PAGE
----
Fashion recruiter Terre Simpson elevates careers.
Don’t call Terre Simpson a headhunter. She’s a fashion headhunter, thank you very much, which means the shoes she’s hired to fill often bear designer labels (an important distinction, indeed). A former buyer in accessories and sportswear for the May Company Corporation, she decided to use her firsthand industry know-how to launch the New York City-based search firm Simpson Associates in 1984. Since then, her revenues have increased an average of 30 percent each year, with companies
such as Calvin Klein, The Limited, Delia’s, and Abercrombie & Fitch signing on to let Simpson do what she does best—bring them fashion’s brightest stars. Here, she shares ladder-climbing insights for would-be ascendants—and says that in the
fashion world, wearing a tight skirt and a pair of Jimmy Choo’s might actually aid your arduous climb.
Do companies ask you to recruit talent from the competitors?
They wouldn’t tell me to go to a specific rival company, but they make it clear that they’re looking for someone in a similar market. If I’m looking to fill a wholesale position, for example, I would directly to a similar manufacturer and find the person that handles the exact same accounts my client wants.
Any tips for a would-be buyer? To have a strong retail career, you cannot start in a corporate office. There are just too many limitations. You have to start in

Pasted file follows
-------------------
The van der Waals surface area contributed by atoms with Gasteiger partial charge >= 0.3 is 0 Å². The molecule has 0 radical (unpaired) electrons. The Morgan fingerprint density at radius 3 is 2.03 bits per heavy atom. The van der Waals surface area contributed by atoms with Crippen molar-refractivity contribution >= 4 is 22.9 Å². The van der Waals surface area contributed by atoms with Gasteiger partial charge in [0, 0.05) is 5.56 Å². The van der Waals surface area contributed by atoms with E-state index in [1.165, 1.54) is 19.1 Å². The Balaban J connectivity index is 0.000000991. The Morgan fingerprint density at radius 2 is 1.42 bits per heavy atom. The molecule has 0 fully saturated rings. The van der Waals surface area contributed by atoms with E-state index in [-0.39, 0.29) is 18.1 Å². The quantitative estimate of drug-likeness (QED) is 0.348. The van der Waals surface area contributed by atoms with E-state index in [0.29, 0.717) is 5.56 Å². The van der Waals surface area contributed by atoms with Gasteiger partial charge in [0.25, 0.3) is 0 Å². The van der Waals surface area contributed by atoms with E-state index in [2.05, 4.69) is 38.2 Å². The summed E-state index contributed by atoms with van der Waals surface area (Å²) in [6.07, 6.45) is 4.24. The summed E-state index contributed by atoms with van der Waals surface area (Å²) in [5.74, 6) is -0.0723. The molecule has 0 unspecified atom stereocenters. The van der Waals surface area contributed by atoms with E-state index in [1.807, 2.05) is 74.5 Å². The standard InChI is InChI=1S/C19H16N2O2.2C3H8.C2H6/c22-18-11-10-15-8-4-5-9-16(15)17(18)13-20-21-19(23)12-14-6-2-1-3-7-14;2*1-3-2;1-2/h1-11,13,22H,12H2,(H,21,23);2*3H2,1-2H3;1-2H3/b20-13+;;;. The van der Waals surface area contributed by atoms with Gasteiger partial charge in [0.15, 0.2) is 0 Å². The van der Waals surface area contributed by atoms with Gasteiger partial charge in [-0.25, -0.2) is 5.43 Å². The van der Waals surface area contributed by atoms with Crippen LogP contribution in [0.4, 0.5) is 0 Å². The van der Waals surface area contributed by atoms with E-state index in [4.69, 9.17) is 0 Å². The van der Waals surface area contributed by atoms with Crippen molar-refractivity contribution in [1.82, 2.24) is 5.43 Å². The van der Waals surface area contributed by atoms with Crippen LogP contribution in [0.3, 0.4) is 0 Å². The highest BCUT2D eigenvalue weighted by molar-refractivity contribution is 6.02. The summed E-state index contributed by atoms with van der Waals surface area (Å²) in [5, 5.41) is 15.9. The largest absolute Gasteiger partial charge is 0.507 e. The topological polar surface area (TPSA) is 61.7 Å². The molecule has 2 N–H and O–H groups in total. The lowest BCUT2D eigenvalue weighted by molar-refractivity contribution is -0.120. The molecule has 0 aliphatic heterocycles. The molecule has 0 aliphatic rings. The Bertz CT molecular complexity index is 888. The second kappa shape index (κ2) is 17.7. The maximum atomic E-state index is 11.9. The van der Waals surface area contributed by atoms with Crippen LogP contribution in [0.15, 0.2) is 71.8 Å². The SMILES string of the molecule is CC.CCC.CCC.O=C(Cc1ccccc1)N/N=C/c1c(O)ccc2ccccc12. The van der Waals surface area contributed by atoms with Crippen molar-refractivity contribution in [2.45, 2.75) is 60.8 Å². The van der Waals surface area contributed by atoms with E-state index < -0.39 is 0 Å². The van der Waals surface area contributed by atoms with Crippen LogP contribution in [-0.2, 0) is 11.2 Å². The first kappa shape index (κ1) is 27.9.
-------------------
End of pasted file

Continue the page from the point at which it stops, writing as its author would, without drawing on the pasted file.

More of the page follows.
an actual store and get the hands-on training. If you’re not willing to do this, you’re going to short-circuit your career, because in a store there are so many more parameters by which you can grow. Also, get yourself a four-year degree, preferably in business. Retailers are doing a lot of on-campus recruiting right now, and they’re going after some really high-profile schools to get trainees.
What about tips for breaking into design or production? The big-name manufacturers want design and production people who’ve had a traditional background at a comparable company—not someone who was a designer for him or herself. If you want to get with the larger houses, I would suggest
approaching them directly. You see, wholesalers don’t do a lot of college recruiting, and many of them don’t even have human resources departments. Also, they’ll consider unusual and/or creative backgrounds, but they also require some sort of
Is it possible to “switch tracks” in fashion and go from the retail side to the manufacturing side? Some of the more sophisticated manufacturers actually like to hire people that were originally retailers, and it’s a very good idea. A very clear example of that is Liz Claiborne. They’ve been able to take a retailer that doesn’t have a following, for instance, and transpose their retail management skills into the wholesale side. Smaller companies can’t typically afford to do that, though, because they want somebody who already has accounts.
In general, what qualities do fashion companies look for in an employee?
Every company I work with says they want someone who’s extremely motivated, who can think independently and who has good management skills, but those qualities have to be in a certain package. There’s a certain look you have to have, a
certain demeanor you have to have, and it differs from company to company. Gucci’s idea of the “package” is different than Target’s. Not better, just different.